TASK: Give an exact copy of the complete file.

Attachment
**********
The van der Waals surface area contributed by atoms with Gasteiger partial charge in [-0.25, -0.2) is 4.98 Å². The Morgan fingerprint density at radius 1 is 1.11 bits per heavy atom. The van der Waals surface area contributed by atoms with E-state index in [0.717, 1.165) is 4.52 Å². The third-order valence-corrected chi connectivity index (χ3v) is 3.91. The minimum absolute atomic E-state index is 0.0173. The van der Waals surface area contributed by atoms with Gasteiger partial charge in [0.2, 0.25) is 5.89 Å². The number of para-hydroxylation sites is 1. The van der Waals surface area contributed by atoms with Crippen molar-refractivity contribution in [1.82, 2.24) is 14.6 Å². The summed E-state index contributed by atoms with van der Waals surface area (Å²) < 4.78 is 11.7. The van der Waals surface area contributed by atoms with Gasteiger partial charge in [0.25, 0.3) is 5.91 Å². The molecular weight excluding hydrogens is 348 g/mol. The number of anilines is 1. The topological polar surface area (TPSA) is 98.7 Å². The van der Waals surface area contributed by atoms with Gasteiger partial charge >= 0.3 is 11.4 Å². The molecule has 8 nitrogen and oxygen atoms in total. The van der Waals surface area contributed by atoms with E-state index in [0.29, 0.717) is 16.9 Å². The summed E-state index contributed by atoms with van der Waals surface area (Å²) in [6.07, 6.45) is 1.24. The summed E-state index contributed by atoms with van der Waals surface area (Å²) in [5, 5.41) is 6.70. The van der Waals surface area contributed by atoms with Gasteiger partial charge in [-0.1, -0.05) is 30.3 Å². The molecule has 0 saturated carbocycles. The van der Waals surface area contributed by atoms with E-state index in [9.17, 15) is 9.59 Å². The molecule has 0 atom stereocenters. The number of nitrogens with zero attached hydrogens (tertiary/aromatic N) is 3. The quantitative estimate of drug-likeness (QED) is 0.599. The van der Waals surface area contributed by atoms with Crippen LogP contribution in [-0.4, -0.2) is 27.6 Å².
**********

The van der Waals surface area contributed by atoms with Gasteiger partial charge in [-0.25, -0.2) is 4.98 Å². The Morgan fingerprint density at radius 1 is 1.11 bits per heavy atom. The van der Waals surface area contributed by atoms with E-state index in [0.717, 1.165) is 4.52 Å². The third-order valence-corrected chi connectivity index (χ3v) is 3.91. The minimum absolute atomic E-state index is 0.0173. The van der Waals surface area contributed by atoms with Gasteiger partial charge in [0.2, 0.25) is 5.89 Å². The number of para-hydroxylation sites is 1. The van der Waals surface area contributed by atoms with Crippen molar-refractivity contribution in [1.82, 2.24) is 14.6 Å². The summed E-state index contributed by atoms with van der Waals surface area (Å²) < 4.78 is 11.7. The van der Waals surface area contributed by atoms with Gasteiger partial charge in [0.25, 0.3) is 5.91 Å². The molecular weight excluding hydrogens is 348 g/mol. The number of anilines is 1. The topological polar surface area (TPSA) is 98.7 Å². The van der Waals surface area contributed by atoms with Gasteiger partial charge >= 0.3 is 11.4 Å². The molecule has 8 nitrogen and oxygen atoms in total. The van der Waals surface area contributed by atoms with E-state index in [0.29, 0.717) is 16.9 Å². The summed E-state index contributed by atoms with van der Waals surface area (Å²) in [6.07, 6.45) is 1.24. The summed E-state index contributed by atoms with van der Waals surface area (Å²) in [5, 5.41) is 6.70. The van der Waals surface area contributed by atoms with Gasteiger partial charge in [-0.1, -0.05) is 30.3 Å². The molecule has 0 saturated carbocycles. The van der Waals surface area contributed by atoms with E-state index in [9.17, 15) is 9.59 Å². The molecule has 0 atom stereocenters. The number of nitrogens with zero attached hydrogens (tertiary/aromatic N) is 3. The quantitative estimate of drug-likeness (QED) is 0.599. The van der Waals surface area contributed by atoms with Crippen LogP contribution in [-0.4, -0.2) is 27.6 Å².